Interview Date: October 23, 2011 @9am EDT
Sly Dunbar as of right now
They say that Reggae is all about the beat. If that’s the case then Lowell “Sly” Dunbar (and his partner in crime Robbie Shakespeare) are quite possibly, two of the most important people in all the history of Jamaican music. Sly Dunbar has been innovating and altering drum patterns, taking his inspiration and ideas from the world around him, refining and redefining what Jamaican music is and what it is “supposed to” sound like. With over 200 000 recordings (100 Number one hits in Jamaica alone), Dunbar has been and continues to be a person setting down the music foundation for the next generation to follow. He is a man constantly exploring; contributing to some of the Islands most important Reggae albums (and other forms of Jamaican music) as well as artists from around the globe.
Starting professionally at age 15, Sly Dunbar first entered the studio with Ansell Collins; starting off creating “Night Doctor” (for Lee Perry and the Upsetters) and then followed
Interview Date: October 23, 2011 @9am EDT
Special Guest: Sly Dunbar (a.k.a. one half of "Sly and Robbie" or also know by some as one half of “the Riddim Twins”) is quite possibly the most important drummer in Jamaican Music History. Lowell Charles Dunbar’s impact on music (not just Reggae but music in general) is immeasurable. It is said that he has over 200 000 recordings behind his belt (not including remixes or Dubs); has had over 100 No.1 hits in Jamaica. He is easily one of the most influential drummers of the second half of the Century. In this podcast we Sly Dunbar gives a shout out to all his favorite drummers of all time. Drummers that laid down the foundation for Sly to create from. This is one for the books so enjoy and Merry Christmas!
Interview with Percy Sledge [Listen 25:01 min] – “When a man loves a woman” or (Why did you leave me baby?)
Interview Date: November 11, 2011 @11am EDT
Special Guest: Percy Sledge – this R&B Superstar was one of the key figures of what was to be later classified as “the 60’s Deep Southern Soul”. Signed to Atlantic Records in 1966, Percy Sledge’s very first recording for the label turned out to be one of the labels biggest hits. Mr.Sledges beautifully gut wrenching song “When a man loves a Woman” is one of the most loved and referenced songs of all time. In the interview, Percy Sledge and I talk about how he got started, what the soul scene was like back in the day, some of the key figures in his career and even the recording of “When a man loves a woman.”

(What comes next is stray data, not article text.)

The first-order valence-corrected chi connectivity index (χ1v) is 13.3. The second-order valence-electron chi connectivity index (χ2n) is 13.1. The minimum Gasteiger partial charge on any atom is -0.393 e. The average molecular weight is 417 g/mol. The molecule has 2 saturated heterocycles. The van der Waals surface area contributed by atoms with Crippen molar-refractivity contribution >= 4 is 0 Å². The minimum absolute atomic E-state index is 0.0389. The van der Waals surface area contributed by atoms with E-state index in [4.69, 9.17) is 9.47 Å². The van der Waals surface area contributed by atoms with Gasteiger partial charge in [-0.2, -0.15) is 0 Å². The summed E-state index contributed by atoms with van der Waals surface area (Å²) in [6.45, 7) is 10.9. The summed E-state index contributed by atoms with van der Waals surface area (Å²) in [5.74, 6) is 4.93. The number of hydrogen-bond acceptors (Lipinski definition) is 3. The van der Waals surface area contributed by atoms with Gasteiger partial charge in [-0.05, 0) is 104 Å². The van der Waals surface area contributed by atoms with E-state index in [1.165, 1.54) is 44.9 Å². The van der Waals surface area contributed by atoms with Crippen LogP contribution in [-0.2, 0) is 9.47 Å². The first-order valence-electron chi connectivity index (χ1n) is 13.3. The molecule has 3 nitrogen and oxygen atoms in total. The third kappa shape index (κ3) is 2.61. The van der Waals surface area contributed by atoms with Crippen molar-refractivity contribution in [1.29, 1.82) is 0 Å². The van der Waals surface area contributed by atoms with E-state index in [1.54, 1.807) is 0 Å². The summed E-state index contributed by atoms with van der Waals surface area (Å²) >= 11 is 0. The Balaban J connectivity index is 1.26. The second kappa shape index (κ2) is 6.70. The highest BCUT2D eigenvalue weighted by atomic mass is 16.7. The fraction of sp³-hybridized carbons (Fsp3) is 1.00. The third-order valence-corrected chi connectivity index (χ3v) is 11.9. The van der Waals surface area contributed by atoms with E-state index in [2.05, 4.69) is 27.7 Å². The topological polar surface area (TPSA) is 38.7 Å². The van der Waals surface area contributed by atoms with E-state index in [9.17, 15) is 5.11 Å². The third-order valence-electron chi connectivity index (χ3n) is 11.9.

Stax/Volt Records - Buying the best Soul Around!
What better way to start off this week article than talk about Atlantics old business partner Stax/Volt Records; one of the best 60’s soul/R&B labels in the world. Created by brother and sister duo Jim Stewart and Estelle Axton*; the company was to rival Motown
Interview with Sly Dunbar [Listen 1:04:45 min; Sly= 17:30min and Bonus interview with Jim Wilson= 47:15 min] – Love and Respect for Sly Dunbar
Special Guest: Sly Dunbar (a.k.a. one half of "Sly and Robbie" or also know by some as one half of “the Riddim Twins”) is quite possibly the most important drummer in Jamaican Music History. Lowell Charles Dunbar’s impact on music (not just Reggae but music in general) is immeasurable. It is said that he has over 200 000 recordings behind his belt (not including remixes or Dubs); has had over 100 #1 hits in Jamaica. He is easily one of the most influential drummers of the second half of the Century. In this podcast we talk about the Sly and Robbie’s album” Language Barrier” and “Rhythm Killer”, Chris Blackwell and Compass Point, and Grace Jones.
Please note: there is a bonus forty-five minute long interview with Jim Wilson (Black Dub, The Sparks, Mother Superior, and writer of songs for Henry Rollins, Meatloaf and Alice Cooper!) tacked on the end of the podcast! Also: I will be taking a small break from Sly Dunbar so that I can bring you a Reggae Christmas Special! The next interview with Sly Dunbar will truly be "EPIC" for both Reggae fans and drummer fans alike. Ho Ho Ho!
Clement “Coxsone” Dodd and the Studio One Sessions
GTV - “Did you work with Clement Dodd?”
Sly Dunbar – “No, I didn’t work with him, but I have so much respect for him because I am one of his greatest fans . . . and people like Jackie Mittoo who really inspired me to play. I called him ‘the Martin Luther King of Reggae.’ He laughed, Cox said 'Why?'”
[I said] 'Because you come and do all this; you must have had a dream why you decide to do it.' He had this vision and went for it . . .” Sly Dunbar, GTV interview 2011